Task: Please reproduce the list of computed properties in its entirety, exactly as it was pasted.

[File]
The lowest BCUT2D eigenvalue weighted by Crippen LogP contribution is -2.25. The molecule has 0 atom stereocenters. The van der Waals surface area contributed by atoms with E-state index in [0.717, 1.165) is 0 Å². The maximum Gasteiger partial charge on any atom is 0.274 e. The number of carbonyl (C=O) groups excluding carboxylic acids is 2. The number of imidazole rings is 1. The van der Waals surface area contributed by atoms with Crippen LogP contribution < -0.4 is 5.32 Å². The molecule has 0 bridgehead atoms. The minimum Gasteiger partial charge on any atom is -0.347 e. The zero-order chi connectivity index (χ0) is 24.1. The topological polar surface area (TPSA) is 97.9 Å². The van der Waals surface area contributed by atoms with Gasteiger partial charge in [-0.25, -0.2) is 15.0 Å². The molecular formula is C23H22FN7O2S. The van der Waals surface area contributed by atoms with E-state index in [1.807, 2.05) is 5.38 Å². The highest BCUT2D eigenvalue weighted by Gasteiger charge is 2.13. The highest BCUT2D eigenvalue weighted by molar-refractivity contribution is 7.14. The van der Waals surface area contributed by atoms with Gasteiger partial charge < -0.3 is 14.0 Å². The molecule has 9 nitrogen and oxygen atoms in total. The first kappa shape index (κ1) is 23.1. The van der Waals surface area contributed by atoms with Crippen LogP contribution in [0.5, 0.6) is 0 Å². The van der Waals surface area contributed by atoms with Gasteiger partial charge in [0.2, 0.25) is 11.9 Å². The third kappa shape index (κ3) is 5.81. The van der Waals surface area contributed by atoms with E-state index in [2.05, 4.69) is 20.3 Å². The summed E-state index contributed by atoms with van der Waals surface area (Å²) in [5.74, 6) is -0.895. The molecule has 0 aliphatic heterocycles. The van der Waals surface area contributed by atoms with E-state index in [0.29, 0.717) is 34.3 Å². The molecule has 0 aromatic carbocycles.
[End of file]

The lowest BCUT2D eigenvalue weighted by Crippen LogP contribution is -2.25. The molecule has 0 atom stereocenters. The van der Waals surface area contributed by atoms with E-state index in [0.717, 1.165) is 0 Å². The maximum Gasteiger partial charge on any atom is 0.274 e. The number of carbonyl (C=O) groups excluding carboxylic acids is 2. The number of imidazole rings is 1. The van der Waals surface area contributed by atoms with Crippen LogP contribution < -0.4 is 5.32 Å². The molecule has 0 bridgehead atoms. The minimum Gasteiger partial charge on any atom is -0.347 e. The zero-order chi connectivity index (χ0) is 24.1. The topological polar surface area (TPSA) is 97.9 Å². The van der Waals surface area contributed by atoms with Gasteiger partial charge in [-0.25, -0.2) is 15.0 Å². The molecular formula is C23H22FN7O2S. The van der Waals surface area contributed by atoms with E-state index in [1.807, 2.05) is 5.38 Å². The highest BCUT2D eigenvalue weighted by Gasteiger charge is 2.13. The highest BCUT2D eigenvalue weighted by molar-refractivity contribution is 7.14. The van der Waals surface area contributed by atoms with Gasteiger partial charge < -0.3 is 14.0 Å². The molecule has 9 nitrogen and oxygen atoms in total. The first kappa shape index (κ1) is 23.1. The van der Waals surface area contributed by atoms with Crippen LogP contribution in [0.5, 0.6) is 0 Å². The van der Waals surface area contributed by atoms with Gasteiger partial charge in [0.2, 0.25) is 11.9 Å². The third kappa shape index (κ3) is 5.81. The van der Waals surface area contributed by atoms with E-state index in [2.05, 4.69) is 20.3 Å². The summed E-state index contributed by atoms with van der Waals surface area (Å²) in [5.74, 6) is -0.895. The molecule has 0 aliphatic heterocycles. The van der Waals surface area contributed by atoms with E-state index in [0.29, 0.717) is 34.3 Å². The molecule has 0 aromatic carbocycles.